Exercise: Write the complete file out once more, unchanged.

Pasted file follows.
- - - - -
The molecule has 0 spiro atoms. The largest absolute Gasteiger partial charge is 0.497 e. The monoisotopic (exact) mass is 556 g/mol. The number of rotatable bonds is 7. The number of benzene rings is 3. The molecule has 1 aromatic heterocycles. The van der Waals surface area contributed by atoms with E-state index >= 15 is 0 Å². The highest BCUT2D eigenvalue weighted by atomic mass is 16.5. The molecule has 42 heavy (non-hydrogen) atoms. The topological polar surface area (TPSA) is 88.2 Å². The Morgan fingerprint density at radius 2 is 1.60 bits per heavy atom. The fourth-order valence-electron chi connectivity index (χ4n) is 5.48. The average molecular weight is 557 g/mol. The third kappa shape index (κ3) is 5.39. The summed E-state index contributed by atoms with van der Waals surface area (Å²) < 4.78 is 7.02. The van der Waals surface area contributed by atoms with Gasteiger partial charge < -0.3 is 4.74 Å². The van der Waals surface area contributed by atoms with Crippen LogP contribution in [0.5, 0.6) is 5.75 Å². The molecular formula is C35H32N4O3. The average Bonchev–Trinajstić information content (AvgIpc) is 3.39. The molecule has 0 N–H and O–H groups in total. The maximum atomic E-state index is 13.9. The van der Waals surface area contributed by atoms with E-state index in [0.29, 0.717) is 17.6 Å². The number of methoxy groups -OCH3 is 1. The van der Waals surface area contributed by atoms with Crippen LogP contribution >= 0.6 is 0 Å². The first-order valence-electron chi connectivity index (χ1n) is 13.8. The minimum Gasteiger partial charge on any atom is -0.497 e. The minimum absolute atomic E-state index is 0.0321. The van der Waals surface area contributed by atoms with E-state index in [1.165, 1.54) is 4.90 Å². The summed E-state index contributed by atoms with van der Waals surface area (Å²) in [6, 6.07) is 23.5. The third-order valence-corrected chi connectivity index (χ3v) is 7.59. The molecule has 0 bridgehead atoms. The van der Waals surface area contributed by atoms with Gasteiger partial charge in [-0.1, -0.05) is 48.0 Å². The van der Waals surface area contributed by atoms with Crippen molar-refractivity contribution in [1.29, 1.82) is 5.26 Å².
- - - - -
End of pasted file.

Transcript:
The molecule has 0 spiro atoms. The largest absolute Gasteiger partial charge is 0.497 e. The monoisotopic (exact) mass is 556 g/mol. The number of rotatable bonds is 7. The number of benzene rings is 3. The molecule has 1 aromatic heterocycles. The van der Waals surface area contributed by atoms with E-state index >= 15 is 0 Å². The highest BCUT2D eigenvalue weighted by atomic mass is 16.5. The molecule has 42 heavy (non-hydrogen) atoms. The topological polar surface area (TPSA) is 88.2 Å². The Morgan fingerprint density at radius 2 is 1.60 bits per heavy atom. The fourth-order valence-electron chi connectivity index (χ4n) is 5.48. The average molecular weight is 557 g/mol. The third kappa shape index (κ3) is 5.39. The summed E-state index contributed by atoms with van der Waals surface area (Å²) < 4.78 is 7.02. The van der Waals surface area contributed by atoms with Gasteiger partial charge < -0.3 is 4.74 Å². The van der Waals surface area contributed by atoms with Crippen LogP contribution in [0.5, 0.6) is 5.75 Å². The molecular formula is C35H32N4O3. The average Bonchev–Trinajstić information content (AvgIpc) is 3.39. The molecule has 0 N–H and O–H groups in total. The maximum atomic E-state index is 13.9. The van der Waals surface area contributed by atoms with E-state index in [0.29, 0.717) is 17.6 Å². The number of methoxy groups -OCH3 is 1. The van der Waals surface area contributed by atoms with Crippen LogP contribution >= 0.6 is 0 Å². The first-order valence-electron chi connectivity index (χ1n) is 13.8. The minimum Gasteiger partial charge on any atom is -0.497 e. The minimum absolute atomic E-state index is 0.0321. The van der Waals surface area contributed by atoms with E-state index in [1.165, 1.54) is 4.90 Å². The summed E-state index contributed by atoms with van der Waals surface area (Å²) in [6, 6.07) is 23.5. The third-order valence-corrected chi connectivity index (χ3v) is 7.59. The molecule has 0 bridgehead atoms. The van der Waals surface area contributed by atoms with Gasteiger partial charge in [-0.1, -0.05) is 48.0 Å². The van der Waals surface area contributed by atoms with Crippen molar-refractivity contribution in [1.29, 1.82) is 5.26 Å².